As a psychologist who works with families, I know that it can be difficult for dads who only see their kids for a few days every month to feel like a parent. Dr. MacDonald give five tips to divorced dads for maintaining a connection with their kids.
As a psychologist who works with families, I know that it can be difficult for dads who only see their kids for a few days every month to feel like a parent. It might be because of conflict with their mom, or because your own schedule makes it difficult to free up an entire weekend to spend time with their kids. Some dads begin to feel that they don’t know their children and feel uncomfortable interacting with them the way they would if they spent more time together. Every situation is different, making it impossible to give specific advice to readers, but there are some general strategies that I’ve found to be helpful over the years.
1. Know your role.
You may not have the kids every day, but you’re still their dad, and if you have partial custody, you have an ongoing job to do. They may be angry with you after the separation; I think a lot of parents after a divorce worry about setting limits with their kids, who might express a preference for their other parent when they’re punished. It’s OK to set appropriate limits and rules (in the end they’ll probably appreciate it). The other part of knowing your role is remembering that as a parent with partial custody, your job is to be there not only for the fun stuff, but for the day-to-day things as well. Volunteering to take them to a doctor’s appointment or to get their eyes tested might reduce stress for their mom, and it can also remind the kids of your role as a parent.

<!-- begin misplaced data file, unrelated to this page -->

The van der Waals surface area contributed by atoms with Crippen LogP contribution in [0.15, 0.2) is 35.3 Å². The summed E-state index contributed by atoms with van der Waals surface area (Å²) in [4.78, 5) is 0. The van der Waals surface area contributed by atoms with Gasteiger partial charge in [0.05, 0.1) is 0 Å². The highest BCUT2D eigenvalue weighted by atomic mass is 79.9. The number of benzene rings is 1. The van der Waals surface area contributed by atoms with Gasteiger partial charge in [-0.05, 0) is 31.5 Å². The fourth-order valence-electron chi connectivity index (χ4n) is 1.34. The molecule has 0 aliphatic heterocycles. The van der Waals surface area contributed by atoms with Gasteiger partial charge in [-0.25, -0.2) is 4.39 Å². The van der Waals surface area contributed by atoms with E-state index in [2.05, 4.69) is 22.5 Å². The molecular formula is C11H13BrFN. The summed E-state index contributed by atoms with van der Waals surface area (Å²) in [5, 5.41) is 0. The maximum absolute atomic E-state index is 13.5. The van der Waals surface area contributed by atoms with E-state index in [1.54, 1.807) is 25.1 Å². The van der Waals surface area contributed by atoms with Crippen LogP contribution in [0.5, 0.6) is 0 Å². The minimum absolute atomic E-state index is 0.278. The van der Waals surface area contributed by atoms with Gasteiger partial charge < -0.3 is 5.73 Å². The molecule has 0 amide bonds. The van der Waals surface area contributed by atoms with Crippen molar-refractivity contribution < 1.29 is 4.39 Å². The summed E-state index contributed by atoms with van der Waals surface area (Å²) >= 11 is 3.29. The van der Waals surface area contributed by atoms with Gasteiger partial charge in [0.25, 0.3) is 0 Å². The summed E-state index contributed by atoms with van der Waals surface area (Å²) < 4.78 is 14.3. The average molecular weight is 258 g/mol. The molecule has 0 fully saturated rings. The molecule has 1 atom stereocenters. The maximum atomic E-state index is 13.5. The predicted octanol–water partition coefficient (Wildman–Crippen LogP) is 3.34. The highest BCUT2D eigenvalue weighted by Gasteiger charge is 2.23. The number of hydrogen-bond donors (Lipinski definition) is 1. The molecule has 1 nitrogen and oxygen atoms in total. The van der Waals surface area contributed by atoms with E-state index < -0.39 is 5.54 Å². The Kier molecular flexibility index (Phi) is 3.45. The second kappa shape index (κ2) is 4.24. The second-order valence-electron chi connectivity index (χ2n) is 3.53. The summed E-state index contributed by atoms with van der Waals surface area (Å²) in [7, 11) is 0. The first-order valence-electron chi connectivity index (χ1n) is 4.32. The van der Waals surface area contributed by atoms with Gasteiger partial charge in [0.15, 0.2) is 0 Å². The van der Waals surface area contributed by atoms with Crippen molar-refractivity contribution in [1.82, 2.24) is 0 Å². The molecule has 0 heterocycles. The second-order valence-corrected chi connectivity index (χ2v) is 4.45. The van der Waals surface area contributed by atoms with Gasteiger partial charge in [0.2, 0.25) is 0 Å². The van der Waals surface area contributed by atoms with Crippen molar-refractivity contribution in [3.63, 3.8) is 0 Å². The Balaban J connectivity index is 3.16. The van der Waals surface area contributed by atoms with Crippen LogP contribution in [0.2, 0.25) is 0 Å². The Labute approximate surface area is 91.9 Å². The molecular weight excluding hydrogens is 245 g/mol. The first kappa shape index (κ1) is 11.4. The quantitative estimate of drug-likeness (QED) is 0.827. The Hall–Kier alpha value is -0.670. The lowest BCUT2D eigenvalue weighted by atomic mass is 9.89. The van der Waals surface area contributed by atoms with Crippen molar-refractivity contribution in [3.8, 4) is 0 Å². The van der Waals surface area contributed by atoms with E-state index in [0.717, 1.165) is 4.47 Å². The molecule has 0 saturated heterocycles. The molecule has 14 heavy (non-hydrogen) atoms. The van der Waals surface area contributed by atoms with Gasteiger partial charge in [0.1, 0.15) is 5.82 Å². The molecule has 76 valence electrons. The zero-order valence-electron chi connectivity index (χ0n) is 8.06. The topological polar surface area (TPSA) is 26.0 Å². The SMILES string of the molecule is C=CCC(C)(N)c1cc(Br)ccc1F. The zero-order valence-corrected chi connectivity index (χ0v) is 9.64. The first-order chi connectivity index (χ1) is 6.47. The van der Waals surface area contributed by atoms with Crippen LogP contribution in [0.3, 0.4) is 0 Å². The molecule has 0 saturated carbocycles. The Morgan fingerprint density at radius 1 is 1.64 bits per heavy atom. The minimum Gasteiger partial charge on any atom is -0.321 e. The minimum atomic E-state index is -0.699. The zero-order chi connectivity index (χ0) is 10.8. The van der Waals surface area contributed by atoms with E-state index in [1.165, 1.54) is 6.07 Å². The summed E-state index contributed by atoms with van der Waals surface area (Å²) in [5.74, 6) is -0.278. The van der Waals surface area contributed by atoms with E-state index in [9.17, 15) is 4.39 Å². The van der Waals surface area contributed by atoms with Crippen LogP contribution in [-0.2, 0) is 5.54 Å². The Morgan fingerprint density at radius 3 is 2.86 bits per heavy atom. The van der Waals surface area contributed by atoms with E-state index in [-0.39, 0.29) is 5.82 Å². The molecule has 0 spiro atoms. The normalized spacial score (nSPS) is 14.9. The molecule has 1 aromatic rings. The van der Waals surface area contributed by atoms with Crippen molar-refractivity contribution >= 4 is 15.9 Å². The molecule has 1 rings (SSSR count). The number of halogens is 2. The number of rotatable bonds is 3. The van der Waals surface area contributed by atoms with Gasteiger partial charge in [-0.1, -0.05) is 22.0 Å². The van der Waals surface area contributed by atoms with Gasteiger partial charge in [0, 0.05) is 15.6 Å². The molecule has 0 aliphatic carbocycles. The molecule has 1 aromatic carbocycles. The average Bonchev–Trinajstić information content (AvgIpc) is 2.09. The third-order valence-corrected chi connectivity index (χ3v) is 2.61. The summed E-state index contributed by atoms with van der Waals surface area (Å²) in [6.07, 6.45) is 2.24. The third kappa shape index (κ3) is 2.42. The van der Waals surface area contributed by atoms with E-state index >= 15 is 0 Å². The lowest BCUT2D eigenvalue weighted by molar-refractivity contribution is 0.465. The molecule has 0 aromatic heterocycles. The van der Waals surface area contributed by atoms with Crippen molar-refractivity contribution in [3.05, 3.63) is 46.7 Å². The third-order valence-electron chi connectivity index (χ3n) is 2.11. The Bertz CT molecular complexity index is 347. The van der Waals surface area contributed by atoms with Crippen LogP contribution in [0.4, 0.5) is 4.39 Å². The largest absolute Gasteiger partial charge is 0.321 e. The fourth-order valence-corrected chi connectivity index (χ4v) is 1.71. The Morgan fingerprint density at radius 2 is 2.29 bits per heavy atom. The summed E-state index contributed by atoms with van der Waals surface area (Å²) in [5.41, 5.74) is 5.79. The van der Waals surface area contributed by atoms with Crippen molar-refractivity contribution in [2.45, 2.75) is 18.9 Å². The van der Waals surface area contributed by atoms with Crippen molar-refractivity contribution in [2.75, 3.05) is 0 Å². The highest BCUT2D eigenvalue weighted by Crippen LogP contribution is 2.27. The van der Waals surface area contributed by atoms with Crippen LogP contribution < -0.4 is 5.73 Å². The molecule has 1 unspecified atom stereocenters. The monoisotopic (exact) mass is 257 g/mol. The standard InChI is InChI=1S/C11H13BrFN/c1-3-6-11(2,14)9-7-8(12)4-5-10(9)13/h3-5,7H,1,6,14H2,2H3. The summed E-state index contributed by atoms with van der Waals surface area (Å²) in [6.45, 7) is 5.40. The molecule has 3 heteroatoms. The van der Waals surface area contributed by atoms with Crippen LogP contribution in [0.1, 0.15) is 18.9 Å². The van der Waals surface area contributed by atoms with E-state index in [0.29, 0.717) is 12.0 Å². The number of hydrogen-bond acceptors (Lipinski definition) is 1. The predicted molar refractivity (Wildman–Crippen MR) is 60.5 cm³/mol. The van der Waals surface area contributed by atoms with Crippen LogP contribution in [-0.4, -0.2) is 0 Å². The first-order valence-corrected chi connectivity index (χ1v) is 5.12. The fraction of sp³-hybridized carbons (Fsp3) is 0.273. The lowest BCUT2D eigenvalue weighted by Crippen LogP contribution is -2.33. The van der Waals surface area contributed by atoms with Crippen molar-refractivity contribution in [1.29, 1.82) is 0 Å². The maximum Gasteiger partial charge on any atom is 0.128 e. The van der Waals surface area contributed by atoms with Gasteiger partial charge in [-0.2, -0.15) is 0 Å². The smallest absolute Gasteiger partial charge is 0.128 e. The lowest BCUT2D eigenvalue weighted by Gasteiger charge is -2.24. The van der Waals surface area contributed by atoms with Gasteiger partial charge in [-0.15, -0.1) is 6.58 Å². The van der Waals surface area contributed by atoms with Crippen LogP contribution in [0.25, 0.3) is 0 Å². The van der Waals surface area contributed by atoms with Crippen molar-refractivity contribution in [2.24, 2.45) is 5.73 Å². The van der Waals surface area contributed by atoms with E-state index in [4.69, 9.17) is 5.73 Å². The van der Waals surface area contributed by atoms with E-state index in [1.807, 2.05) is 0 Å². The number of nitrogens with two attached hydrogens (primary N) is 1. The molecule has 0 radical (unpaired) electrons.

You have your own life now; as Tom Waits said, you don’t have to ask permission if you want to go out fishing. You may be involved in a new, intense relationship, have duties at work, or have repairs to make on your new home. You might prefer to put aside your old life and move on, and you could, if you didn’t have kids. When your children don’t live with you full-time, you might forget about soccer games, class plays, or any number of things that are important to your children – but they won’t forget. If they expect you, it’s important to live up to those expectations! Your actions really do speak louder than words.
3. Use your acting skills.
After a separation, parents often take on duties that used to be covered by their partner. Maybe their mom used to read their bedtime stories after you gave them a bath. Now when they’re with you, you might be responsible for everything! It might not always feel comfortable or natural for you at first, but it should get easier if you keep working at it. It’s OK if it feels like you’re pretending at first.
4. Keep your mouth shut.
It might be tempting to say negative things about your kids’ mom, if only to justify the separation. This can put the kids in the middle of your conflict, making them feel that they have to take sides. No matter who wins that fight, the kids usually lose. Keep your opinions about their mom to yourself, or seek support elsewhere to avoid putting your kids in what may be an extremely stressful situation.
5. Write it down.
For some dads who don’t see their kids every day, it might be helpful to set aside some time to write to them about their day. You might never send them these notes about your life, but the exercise could still be worthwhile if it keeps them front and center in your thoughts.
These are only a few ideas, and they may not fit well with your situation. The bottom line is, if you love your kids, but they don’t live with you full-time, it takes work to maintain a relationship with them. In the long run, it might be an investment that pays off!
Richard “RJ” Jaramillo, is the Founder of SingleDad.com,
a website and social media resource dedicated to single parenting and specifically for the newly divorced, re-married, widowed and single Father with children.
RJ is self employed, entrepreneur living in San Diego and a father of three children. The mission of SingleDad is to help the community of Single Parents
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